Always on course


Explanation:
Here's a close equivalent. Others might be able to improve on that. It has the merit though of remaining within the sailing metaphor.

"And unity, it is said repeatedly, will be hard to come by in the next 10 months as the nine dwarfs (since at any event two of them are usually no-shows, the number is effectively seven) use up their limited resources fighting each other in a spectacle that will only make the always on-course George Bush look more presidential."
http://www.suntimes.com/output/elect/cst-nws-fish24.html

"Our ship in Hartford was always on course and stabilized through all the storms..." http://www.rh.edu/news/news01/rmayhew.html

--------------------------------------------------
Note added at 2004-01-15 22:20:54 (GMT)
--------------------------------------------------

In terms of references, though the CollinsRobert doesn\'t have an entry for \"tenir un cap\", it helpfully lists \"changer de cap\" with the English couterpart \"to change course\"

Alan Boydell
France
Local time: 02:25
Native speaker of: Native in EnglishEnglish, Native in FrenchFrench
PRO pts in pair: 20

Peer comments on this answer (and responses from the answerer)
agree  lenkl: Yes, given that it's the heading or title
27 mins
  -> Thanks

agree  John Peterson: This could cover both scenarios; see my "exegesis" above! (You're) always on course (with us).
11 hrs
  -> Excellent dissection. Nail finally banged on head.
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2 hrs   confidence: Answerer confidence 5/5
Singleminded Purpose


Explanation:
I know, I know...to steer the course...Hold to the course....

Notice, the "un". Usually, it's tenir LE cap...that little word UN here ...

This is marketing and that's the idea as I read it...

Singleminded Purpose

That is the idea....It means they are focused on what they do best for their customer and without "a" in this case..

Help their customers blah blah blah

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Note added at 2004-01-16 00:54:21 (GMT)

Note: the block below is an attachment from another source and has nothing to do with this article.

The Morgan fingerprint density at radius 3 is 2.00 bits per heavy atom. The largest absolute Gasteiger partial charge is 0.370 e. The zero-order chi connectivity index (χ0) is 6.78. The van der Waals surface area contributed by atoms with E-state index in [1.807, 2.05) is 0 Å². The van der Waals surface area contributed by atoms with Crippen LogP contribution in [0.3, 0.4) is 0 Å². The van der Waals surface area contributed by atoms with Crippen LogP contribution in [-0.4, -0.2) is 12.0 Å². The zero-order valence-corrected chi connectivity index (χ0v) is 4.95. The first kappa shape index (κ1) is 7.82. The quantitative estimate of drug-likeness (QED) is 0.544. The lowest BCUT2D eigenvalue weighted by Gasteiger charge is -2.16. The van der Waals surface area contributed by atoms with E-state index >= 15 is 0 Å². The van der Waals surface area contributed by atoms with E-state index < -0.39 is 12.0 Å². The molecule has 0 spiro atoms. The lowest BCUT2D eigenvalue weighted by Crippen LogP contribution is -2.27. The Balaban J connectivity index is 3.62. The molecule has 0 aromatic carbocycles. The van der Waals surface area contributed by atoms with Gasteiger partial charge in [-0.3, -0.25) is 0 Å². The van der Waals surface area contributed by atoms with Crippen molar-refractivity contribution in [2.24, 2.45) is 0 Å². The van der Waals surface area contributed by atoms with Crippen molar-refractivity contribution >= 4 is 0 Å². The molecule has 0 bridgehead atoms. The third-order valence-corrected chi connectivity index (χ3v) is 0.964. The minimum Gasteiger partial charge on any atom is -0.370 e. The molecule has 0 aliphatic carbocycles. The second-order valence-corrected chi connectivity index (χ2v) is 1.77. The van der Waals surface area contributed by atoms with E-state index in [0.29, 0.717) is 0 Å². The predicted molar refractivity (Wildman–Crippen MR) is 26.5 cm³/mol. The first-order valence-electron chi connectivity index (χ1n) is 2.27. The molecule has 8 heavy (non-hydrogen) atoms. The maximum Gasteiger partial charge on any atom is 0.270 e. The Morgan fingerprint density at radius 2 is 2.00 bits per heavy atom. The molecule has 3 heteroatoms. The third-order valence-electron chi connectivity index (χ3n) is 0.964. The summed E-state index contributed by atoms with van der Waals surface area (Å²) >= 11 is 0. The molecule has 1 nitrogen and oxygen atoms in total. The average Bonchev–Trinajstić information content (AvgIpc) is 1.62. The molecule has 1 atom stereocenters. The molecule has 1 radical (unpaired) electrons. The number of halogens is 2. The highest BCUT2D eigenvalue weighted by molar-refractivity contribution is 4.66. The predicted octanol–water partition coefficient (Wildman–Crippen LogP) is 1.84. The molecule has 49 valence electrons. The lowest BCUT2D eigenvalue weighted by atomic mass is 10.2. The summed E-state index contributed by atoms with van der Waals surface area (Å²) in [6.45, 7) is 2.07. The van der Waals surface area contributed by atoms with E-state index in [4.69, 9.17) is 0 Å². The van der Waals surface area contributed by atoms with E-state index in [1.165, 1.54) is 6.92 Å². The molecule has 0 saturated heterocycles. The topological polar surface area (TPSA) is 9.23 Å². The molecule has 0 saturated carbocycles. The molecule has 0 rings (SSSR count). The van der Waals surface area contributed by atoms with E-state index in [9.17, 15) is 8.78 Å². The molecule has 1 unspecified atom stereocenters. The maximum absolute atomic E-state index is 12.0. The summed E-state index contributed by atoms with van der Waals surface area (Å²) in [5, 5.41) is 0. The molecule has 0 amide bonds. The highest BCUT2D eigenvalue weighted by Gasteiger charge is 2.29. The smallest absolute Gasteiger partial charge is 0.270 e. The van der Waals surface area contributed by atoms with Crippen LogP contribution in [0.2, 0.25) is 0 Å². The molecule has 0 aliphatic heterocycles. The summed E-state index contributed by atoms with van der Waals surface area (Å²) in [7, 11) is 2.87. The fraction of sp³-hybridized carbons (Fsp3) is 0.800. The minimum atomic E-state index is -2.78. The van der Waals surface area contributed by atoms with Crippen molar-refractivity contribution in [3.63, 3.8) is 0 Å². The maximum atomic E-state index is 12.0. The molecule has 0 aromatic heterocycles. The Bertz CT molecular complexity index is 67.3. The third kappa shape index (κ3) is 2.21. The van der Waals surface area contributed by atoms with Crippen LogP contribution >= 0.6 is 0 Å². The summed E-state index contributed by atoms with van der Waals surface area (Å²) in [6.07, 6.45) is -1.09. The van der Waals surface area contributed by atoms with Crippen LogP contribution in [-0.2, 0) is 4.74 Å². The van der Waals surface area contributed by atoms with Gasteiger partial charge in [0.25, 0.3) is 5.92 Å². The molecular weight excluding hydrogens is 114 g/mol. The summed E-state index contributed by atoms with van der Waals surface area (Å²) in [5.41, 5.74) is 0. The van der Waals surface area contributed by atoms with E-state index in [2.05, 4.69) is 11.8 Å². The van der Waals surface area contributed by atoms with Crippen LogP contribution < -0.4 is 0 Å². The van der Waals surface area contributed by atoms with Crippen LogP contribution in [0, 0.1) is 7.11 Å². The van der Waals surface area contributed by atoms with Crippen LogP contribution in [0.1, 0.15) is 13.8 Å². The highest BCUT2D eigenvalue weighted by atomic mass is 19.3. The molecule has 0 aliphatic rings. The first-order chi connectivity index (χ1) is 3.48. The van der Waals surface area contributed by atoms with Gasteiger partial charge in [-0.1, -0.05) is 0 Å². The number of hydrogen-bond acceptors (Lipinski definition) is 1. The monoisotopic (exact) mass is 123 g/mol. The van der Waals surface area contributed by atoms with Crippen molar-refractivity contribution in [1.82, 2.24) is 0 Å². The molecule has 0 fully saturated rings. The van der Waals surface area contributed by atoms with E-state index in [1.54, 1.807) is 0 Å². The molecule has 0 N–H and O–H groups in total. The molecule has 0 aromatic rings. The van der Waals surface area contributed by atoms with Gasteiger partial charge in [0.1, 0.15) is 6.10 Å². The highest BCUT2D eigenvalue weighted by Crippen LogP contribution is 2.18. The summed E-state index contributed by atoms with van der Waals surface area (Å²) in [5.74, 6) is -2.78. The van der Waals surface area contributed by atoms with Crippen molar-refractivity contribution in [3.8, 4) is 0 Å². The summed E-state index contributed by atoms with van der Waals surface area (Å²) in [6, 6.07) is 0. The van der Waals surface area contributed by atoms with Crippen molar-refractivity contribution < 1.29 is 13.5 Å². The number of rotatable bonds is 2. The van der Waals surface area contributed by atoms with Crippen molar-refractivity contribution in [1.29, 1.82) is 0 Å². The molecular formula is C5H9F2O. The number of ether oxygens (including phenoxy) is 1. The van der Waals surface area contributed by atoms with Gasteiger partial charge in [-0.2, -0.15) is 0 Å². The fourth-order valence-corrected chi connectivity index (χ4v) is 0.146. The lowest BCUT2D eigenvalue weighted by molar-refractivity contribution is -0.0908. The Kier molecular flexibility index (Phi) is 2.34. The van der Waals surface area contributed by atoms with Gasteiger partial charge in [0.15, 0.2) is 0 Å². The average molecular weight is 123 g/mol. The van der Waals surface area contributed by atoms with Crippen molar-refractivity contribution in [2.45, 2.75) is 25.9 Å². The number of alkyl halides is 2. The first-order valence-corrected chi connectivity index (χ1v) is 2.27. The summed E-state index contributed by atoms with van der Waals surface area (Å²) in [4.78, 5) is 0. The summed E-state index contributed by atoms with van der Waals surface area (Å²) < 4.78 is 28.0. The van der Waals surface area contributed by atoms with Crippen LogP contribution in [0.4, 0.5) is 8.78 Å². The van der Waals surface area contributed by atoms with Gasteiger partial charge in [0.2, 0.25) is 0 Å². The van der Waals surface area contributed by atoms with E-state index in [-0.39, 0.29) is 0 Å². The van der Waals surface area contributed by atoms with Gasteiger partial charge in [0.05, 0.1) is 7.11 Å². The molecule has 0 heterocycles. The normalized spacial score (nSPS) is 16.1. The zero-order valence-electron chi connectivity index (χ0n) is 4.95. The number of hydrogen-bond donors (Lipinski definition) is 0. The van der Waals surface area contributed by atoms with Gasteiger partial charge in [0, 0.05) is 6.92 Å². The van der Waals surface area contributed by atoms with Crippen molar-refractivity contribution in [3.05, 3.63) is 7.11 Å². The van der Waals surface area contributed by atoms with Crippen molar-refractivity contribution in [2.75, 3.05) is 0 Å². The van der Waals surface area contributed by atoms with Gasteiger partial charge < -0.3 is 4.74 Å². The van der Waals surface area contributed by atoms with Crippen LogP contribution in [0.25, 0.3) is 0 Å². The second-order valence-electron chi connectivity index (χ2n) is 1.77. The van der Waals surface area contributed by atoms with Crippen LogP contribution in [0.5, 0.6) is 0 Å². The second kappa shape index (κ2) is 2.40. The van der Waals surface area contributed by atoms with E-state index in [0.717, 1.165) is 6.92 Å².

--------------------------------------------------

OR

Staying the Course...............


......meaning they will be around for the long term

.That little UN becomes THE in
English in a marketing context...

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Note added at 2004-01-16 14:52:34 (GMT)
--------------------------------------------------

FINAL: Staying the Course





Jane Lamb-Ruiz
Native speaker of: Native in EnglishEnglish, Native in PortuguesePortuguese
PRO pts in pair: 8576
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3 hrs   confidence: Answerer confidence 3/5Answerer confidence 3/5
remain on course


Explanation:
"While we experienced a slight slowdown last month, financing conditions remain extremely favorable across all segments of the market, and we remain on course to establish a new sales record for single-family homes for 2003," Conine said.

http://www.pittsburghlive.com/x/tribune-review/business/real...

Abdellatif Bouhid
Local time: 20:25
Native speaker of: Native in ArabicArabic, Native in FrenchFrench
PRO pts in pair: 390
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5 hrs   confidence: Answerer confidence 3/5Answerer confidence 3/5
Holding our course


Explanation:
Despite the elements, external pressures etc... "Staying on track" may work for a less formal text but then you're into locomotives...

Amanda Brown
New Zealand
Local time: 12:25
Native speaker of: Native in EnglishEnglish
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10 hrs   confidence: Answerer confidence 5/5 peer agreement (net): -1
Maintain a heading


Explanation:
literal translation

zaphod
Local time: 02:25
Native speaker of: Native in EnglishEnglish, Native in FrenchFrench
PRO pts in pair: 440

Peer comments on this answer (and responses from the answerer)
disagree  Richard Benham: Doesn't really make sense: a "heading" is a title, not a course, even though a course is where one is heading!
3 hrs
  -> You are OBVIOUSLY NOT a Sailor not a Pilot.m A heading is also called a bearing, along which a course is plotted